Miami, FL, United States (4E) – By Michael Barnes
Once your gym trainer tells you he’s got a hot startup and a new dog-sitting venture receives 10 million in funding, maybe it’s time to think that we are in the midst of a frothy tech bubble reminiscent of the 90′s Dot Com crash.
On Tuesday, The New York Times reported that nearly 25-40 primarily Silicon Valley-based startups are valued at $1 billion or more, including big names like Pinterest and Spotify. Executives at the companies featured in the article report that this business cycle is different in that there is a wave of innovation and new technology such as cloud computing, social media and the advent of smartphones and tablets that justify the amped valuations.
Some in South Florida startup investing circles feel otherwise. “When they start making reality shows about startups and your trainer at the gym has a new start up, we may be apexing,” said Bill Bathurst of Pristine Properties International.
Gym trainers and Hollywood have nothing on dogs though. On Monday, Techcrunch.com reported that Rover, a dog sitting and pet care startup, just received $7 million in Series B funding for total funding over $10 million.
Industry insiders point to that kind of easy money as a sign of the coming apocalypse and indicate no lessons have been learned from the 90′s bubble.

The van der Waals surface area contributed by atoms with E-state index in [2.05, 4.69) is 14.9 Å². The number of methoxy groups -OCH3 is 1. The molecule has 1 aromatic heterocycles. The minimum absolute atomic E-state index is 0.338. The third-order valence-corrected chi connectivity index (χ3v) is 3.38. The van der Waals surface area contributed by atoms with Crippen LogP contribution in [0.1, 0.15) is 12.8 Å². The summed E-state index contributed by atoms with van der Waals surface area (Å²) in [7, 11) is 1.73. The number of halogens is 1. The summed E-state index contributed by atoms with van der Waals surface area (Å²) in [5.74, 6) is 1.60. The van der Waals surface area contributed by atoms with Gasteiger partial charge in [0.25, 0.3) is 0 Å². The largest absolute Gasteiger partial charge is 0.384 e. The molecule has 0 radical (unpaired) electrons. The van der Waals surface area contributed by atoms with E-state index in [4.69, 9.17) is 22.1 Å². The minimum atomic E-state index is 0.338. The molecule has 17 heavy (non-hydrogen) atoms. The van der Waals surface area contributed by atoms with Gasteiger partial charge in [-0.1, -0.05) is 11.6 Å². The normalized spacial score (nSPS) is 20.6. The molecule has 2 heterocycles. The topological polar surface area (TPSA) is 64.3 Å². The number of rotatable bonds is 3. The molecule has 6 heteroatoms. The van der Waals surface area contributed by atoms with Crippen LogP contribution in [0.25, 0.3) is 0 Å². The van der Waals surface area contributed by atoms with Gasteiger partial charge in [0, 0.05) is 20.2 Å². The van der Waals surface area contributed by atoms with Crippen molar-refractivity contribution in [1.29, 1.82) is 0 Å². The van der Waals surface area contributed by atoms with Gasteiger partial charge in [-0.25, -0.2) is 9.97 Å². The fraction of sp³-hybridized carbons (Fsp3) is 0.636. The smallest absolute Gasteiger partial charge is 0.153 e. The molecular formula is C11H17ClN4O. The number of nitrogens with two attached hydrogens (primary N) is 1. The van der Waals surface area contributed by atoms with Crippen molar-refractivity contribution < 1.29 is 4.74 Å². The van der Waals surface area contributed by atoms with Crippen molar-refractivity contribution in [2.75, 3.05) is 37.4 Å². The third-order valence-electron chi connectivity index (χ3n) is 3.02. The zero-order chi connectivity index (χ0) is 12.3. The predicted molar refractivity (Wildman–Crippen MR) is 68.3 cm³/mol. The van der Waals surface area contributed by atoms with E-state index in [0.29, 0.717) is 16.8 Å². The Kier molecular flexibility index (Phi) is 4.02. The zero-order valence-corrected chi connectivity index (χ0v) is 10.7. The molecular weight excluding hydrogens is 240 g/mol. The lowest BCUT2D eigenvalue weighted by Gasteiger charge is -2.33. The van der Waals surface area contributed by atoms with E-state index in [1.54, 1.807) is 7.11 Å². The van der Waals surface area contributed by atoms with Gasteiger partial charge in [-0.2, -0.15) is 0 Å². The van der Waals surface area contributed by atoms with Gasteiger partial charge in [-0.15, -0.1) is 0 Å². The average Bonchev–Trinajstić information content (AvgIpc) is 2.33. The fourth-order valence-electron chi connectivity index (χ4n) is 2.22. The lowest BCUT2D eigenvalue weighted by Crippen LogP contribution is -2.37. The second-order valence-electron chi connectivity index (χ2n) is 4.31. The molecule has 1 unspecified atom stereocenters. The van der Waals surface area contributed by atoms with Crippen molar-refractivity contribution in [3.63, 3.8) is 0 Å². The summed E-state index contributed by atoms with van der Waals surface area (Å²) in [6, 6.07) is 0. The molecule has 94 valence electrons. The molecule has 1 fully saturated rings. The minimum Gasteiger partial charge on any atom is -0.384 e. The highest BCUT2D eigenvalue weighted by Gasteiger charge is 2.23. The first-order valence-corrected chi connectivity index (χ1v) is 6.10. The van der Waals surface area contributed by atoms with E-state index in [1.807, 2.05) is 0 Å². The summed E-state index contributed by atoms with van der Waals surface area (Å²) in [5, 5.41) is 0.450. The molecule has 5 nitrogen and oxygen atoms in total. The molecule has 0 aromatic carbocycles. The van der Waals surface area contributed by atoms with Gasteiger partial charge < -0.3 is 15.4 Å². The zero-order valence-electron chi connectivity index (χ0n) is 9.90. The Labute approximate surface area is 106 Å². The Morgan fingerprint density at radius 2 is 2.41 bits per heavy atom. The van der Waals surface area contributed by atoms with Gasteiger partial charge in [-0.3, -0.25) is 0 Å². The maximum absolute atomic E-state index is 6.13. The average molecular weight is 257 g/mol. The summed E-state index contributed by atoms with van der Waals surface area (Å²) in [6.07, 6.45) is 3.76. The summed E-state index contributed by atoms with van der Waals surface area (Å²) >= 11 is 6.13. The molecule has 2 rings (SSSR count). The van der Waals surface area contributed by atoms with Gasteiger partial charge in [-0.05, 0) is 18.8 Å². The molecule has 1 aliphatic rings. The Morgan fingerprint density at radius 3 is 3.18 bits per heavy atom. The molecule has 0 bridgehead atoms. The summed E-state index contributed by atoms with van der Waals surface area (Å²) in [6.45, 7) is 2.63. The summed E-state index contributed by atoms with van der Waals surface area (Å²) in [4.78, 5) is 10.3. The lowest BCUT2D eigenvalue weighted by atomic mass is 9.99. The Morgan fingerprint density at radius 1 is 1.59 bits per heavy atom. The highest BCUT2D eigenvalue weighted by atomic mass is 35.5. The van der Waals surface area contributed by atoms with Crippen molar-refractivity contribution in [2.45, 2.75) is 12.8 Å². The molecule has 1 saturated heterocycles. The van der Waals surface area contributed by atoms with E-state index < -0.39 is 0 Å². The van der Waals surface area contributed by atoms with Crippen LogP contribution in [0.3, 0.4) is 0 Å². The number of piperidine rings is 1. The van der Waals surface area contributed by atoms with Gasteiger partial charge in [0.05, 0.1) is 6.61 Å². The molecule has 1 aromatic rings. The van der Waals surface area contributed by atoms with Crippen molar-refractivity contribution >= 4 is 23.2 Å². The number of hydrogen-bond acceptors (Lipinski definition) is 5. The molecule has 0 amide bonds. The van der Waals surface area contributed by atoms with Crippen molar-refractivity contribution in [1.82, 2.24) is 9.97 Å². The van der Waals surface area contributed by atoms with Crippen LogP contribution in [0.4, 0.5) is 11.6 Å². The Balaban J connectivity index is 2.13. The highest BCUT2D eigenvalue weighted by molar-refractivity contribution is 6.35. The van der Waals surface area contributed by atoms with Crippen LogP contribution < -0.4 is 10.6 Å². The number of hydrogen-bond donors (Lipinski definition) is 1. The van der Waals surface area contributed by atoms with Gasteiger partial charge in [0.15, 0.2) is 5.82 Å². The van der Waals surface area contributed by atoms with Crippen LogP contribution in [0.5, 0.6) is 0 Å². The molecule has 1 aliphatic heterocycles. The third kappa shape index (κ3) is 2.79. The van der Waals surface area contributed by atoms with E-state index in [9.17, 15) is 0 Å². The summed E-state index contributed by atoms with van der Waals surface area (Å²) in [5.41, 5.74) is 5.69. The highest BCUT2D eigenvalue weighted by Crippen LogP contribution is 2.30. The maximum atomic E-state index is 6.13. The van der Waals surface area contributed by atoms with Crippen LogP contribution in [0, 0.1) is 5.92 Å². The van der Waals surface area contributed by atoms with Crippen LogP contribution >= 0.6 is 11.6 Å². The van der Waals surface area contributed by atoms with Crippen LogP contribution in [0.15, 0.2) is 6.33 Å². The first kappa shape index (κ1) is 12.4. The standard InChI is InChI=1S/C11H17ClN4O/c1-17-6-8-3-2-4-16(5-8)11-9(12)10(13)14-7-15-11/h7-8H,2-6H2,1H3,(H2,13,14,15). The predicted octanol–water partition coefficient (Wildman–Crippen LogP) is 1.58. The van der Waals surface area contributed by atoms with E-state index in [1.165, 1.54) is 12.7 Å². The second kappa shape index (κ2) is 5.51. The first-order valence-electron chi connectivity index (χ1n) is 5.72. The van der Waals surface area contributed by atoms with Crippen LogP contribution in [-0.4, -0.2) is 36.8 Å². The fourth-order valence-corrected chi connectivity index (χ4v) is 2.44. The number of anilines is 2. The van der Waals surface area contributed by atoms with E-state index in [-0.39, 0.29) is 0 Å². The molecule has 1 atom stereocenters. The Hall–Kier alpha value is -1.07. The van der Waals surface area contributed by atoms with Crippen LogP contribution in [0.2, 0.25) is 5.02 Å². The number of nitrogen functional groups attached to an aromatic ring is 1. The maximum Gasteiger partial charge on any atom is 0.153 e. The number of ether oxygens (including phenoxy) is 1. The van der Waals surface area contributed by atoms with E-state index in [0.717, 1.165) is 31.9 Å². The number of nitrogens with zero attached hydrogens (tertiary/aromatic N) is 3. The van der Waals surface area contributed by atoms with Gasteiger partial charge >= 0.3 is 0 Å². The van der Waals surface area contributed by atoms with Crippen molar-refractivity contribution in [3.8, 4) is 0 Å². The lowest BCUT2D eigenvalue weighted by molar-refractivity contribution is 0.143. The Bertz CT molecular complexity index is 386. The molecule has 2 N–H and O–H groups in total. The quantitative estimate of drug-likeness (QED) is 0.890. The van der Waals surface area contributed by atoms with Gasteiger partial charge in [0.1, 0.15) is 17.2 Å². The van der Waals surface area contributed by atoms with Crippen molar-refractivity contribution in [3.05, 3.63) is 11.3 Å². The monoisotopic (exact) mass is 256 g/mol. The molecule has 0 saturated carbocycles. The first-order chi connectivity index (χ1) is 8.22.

“We’ve learned nothing,” stated Tim Thompson, Business Development Manager of Paragon Foundation of Palm Beach County. “The same forces that drove the over-evaluations of the Dot Com era still run the show. Knowing that the valuations of these companies and technologies are a façade won’t stop the Wall Street types or the Dot Com veterans, who’ve seen it before and should know better, from trying to profit again.”
Thompson feels that Wall Street firms like JPMorgan Chase & Co. and Morgan Stanley and dubious investors like Jeffrey Picower, who was a big beneficiary of the Bernie Madoff Ponzi scheme, will play both sides of the game, issuing glowing analysis and valuations while hedging their bets with shorts on the backside.
Other investors put the blame on greedy entrepreneurs feeding at the trough.
“Two years ago, offering someone $20k (plus legal, mentoring, finance and other advice) for 10% stake, giving them a $200K valuation for a company that was nothing more than a PowerPoint put together on a weekend was a slam dunk,” said angel Frank Nemanic of Nemanic.com. “Entrepreneurs jumped on it and they were smart to do so. Now some of them consider it an insult. To me, that is the perfect indicator of a brewing bubble.”
Others indicate that the advent of emerging markets in the global economy make this boom different from the Dot Com bubble.
“Having been through a couple of tech bubbles running, advising and/or investing in both large public and private companies for 25 years, everything to me comes down to price-earnings ratios vs. reasonable growth of profits by subsectors,” said Rob Strandberg, President & CEO of Enterprise Development Corporation of South Florida.
“When this ratio is out of whack within a large number of sectors, it’s time to worry. However, I see big positive recoveries in the U.S., Asia and South America offset by worsening Southern European fears.
In a domestic market heavily influenced by the global economy, the fate of companies, especially public ones, is tied to the performance of markets in Europe, South America and Asia, not just North America.
Resurgent recoveries in other parts of the world, despite European woes, mean that the American economy and the current tech boom might just surge on and avoid a spectacular crash like the Dot Com bust in the 90′s.